Three Messages Next-Generation Recruits Need to Hear from Law Firms
By sheer numbers, millennials make up the largest generational group at midsize and large law firms today. Within the past few years, the oldest members of that generation began reaching partnership, and soon they will take over leadership positions as well. But the transition hasn’t been easy. Law firms know they must adapt in big ways to recruit, motivate and retain these lawyers, while at the same time working to stay relevant to firm clients. After all, the majority of legal services buyers will soon be millennials too.
Firms understand what matters to these younger lawyers; meaningful work, equity and inclusion, and work-life balance are all factors that determine where they choose to build their careers.
Most firms are at least beginning to reimagine some of the ways they do business in order to accommodate the needs of this new generation of lawyers. But not all law leaders grasp the important role communication strategy should play in their efforts to modernize. You might be taking the right steps, but how are you talking about that work with your target audience?
Here are three messages your firm must express:
“We have a plan to make our firm more diverse and inclusive.”
Millennial lawyers know that most firms have been talking about diversity and inclusion for years without making much progress on advancing women, people of color, LGBT lawyers and lawyers with disabilities. They want to work for a firm that goes beyond lip service to articulate a plan of action and ambitious benchmarks that will hold leadership accountable for leaving the country club culture behind. What does that look like?
- Provide PR support for diverse attorneys to help them build their profiles and develop business. Deploy your communications resources strategically to shine a light on your firm’s future superstars.
- Address pay equity and the need for change. Millennials value authenticity, and they interpret silence on issues like this as complicity with unfair practices.
- Demystify networking. Business development training and participation in professional associations can help these lawyers build their business in ways that feel natural and effective.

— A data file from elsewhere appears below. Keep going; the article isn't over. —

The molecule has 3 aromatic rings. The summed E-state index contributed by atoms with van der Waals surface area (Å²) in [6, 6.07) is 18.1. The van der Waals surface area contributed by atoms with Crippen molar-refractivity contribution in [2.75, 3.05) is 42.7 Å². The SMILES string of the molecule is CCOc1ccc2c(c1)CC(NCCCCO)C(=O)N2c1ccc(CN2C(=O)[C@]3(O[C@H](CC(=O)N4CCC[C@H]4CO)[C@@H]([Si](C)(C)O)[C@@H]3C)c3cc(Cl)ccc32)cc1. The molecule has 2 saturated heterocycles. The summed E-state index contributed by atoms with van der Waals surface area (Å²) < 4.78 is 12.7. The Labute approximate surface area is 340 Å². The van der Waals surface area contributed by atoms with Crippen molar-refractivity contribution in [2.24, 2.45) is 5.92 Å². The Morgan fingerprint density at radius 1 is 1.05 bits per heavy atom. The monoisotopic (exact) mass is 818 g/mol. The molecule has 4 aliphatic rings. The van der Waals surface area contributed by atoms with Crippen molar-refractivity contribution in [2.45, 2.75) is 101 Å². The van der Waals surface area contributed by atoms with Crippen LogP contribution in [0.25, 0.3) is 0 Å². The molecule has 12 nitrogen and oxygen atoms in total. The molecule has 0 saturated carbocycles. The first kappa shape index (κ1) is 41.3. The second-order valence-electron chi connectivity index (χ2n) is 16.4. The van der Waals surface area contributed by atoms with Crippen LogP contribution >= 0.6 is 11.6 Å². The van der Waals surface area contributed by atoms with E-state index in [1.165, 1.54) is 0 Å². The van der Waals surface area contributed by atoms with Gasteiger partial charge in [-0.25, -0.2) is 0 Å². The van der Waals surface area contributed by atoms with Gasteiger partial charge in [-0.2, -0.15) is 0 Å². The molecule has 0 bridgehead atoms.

- Equalize access and opportunity. How do cases and matters get staffed at your firm? Do you have a method for fairly distributing work and making sure a wide swath of your attorneys get to take a crack at high-profile work?
“We want you to have a life outside work — really.”
Millennials are more skeptical of institutions than past generations, and that means they are pretty good at spotting empty promises. So in order to appeal to these lawyers, your firm will have to get beyond platitudes and commit to specific policies and initiatives that encourage and protect work-life balance. How can you convince them you mean it?
- Embrace flexible scheduling. Firms that will not budge on schedules virtually guarantee that parents — and women more often than men — will be forced to make impossible choices between their children and their career.
- Destigmatize parental leave. Men and women both risk being viewed as “out of the loop” or not sufficiently committed to the firm if they choose to take time off after their babies are born, and that can have real negative consequences for their careers. Hold up and celebrate cases of men in leadership who take parental leave. Make it the new norm.
- Address mental health issues head on. By now we’re all familiar with the alarmingly high incidence of depression, substance abuse and suicide among attorneys. Millennial lawyers want to know firms are not sticking their heads in the sand when it comes to mental health.
“We want you to succeed.”
Enduring and succeeding in the survival-of-the-fittest law firm culture may have been a badge of honor for generations past, but not for millennial lawyers. This cohort values collaboration and fairness more than gaining a competitive edge on their peers, and forward-thinking firms will adopt new policies and practices that assure millennial lawyers the game is not rigged. How can you communicate your support to these associates and younger partners?
- Make your billable hour expectations transparent. According to the Young Lawyer Editorial Board of the American Lawyer, associates just want their new firms to be straight with them about how many hours they are expected to bill. And they don’t mean the published hours requirement.
- Take mentorship seriously and prepare young lawyers to take advantage of it. Mentorship programs succeed when firms devote time and resources to them, and when they make thoughtful decisions about which partners should participate. (Not everyone is cut out to be a mentor, and that’s okay.)
- Consider a sponsorship model. Sponsors move beyond the traditional mentoring engagement to advocate for their protégé. This may mean expanding the perception of the kind of work the lawyer can take on, brokering connections with other partners or with clients, or advocating when it comes time to staff cases. A sponsor uses his or her power and access to ease the younger lawyer’s advancement, particularly if that younger lawyer is a woman or other minority in the firm.
Firms who get their messaging right — and implement policies and processes that back those messages up — will be well-positioned to recruit the best and brightest next-generation lawyers.